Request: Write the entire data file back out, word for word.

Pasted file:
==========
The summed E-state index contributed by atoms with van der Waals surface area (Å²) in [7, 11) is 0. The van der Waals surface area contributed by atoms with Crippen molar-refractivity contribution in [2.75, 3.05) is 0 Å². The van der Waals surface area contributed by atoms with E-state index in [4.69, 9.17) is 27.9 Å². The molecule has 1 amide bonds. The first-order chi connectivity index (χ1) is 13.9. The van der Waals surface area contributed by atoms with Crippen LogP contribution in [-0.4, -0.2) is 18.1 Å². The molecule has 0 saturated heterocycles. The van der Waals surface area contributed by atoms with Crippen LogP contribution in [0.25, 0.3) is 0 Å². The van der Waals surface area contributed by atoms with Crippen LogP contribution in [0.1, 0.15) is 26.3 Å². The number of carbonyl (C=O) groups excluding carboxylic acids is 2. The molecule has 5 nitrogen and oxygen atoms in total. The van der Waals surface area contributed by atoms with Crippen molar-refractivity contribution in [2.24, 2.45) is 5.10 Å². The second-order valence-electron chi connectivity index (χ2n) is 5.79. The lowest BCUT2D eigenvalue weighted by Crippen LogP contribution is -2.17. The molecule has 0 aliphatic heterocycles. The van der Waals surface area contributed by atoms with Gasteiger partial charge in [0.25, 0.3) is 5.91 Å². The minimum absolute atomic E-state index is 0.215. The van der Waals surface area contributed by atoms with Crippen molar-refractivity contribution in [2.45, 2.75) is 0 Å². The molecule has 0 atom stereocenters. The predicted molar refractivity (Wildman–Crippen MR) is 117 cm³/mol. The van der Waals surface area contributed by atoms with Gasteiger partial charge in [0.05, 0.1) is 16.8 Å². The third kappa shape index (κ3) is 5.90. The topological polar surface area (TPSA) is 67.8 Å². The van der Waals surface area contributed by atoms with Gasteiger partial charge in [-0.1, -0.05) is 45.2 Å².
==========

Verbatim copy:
The summed E-state index contributed by atoms with van der Waals surface area (Å²) in [7, 11) is 0. The van der Waals surface area contributed by atoms with Crippen molar-refractivity contribution in [2.75, 3.05) is 0 Å². The van der Waals surface area contributed by atoms with E-state index in [4.69, 9.17) is 27.9 Å². The molecule has 1 amide bonds. The first-order chi connectivity index (χ1) is 13.9. The van der Waals surface area contributed by atoms with Crippen LogP contribution in [-0.4, -0.2) is 18.1 Å². The molecule has 0 saturated heterocycles. The van der Waals surface area contributed by atoms with Crippen LogP contribution in [0.25, 0.3) is 0 Å². The van der Waals surface area contributed by atoms with Crippen LogP contribution in [0.1, 0.15) is 26.3 Å². The number of carbonyl (C=O) groups excluding carboxylic acids is 2. The molecule has 5 nitrogen and oxygen atoms in total. The van der Waals surface area contributed by atoms with Crippen molar-refractivity contribution in [2.24, 2.45) is 5.10 Å². The second-order valence-electron chi connectivity index (χ2n) is 5.79. The lowest BCUT2D eigenvalue weighted by Crippen LogP contribution is -2.17. The molecule has 0 aliphatic heterocycles. The van der Waals surface area contributed by atoms with Gasteiger partial charge in [0.25, 0.3) is 5.91 Å². The minimum absolute atomic E-state index is 0.215. The van der Waals surface area contributed by atoms with Crippen molar-refractivity contribution in [2.45, 2.75) is 0 Å². The molecule has 0 atom stereocenters. The predicted molar refractivity (Wildman–Crippen MR) is 117 cm³/mol. The van der Waals surface area contributed by atoms with Gasteiger partial charge in [0.05, 0.1) is 16.8 Å². The third kappa shape index (κ3) is 5.90. The topological polar surface area (TPSA) is 67.8 Å². The van der Waals surface area contributed by atoms with Gasteiger partial charge in [-0.1, -0.05) is 45.2 Å².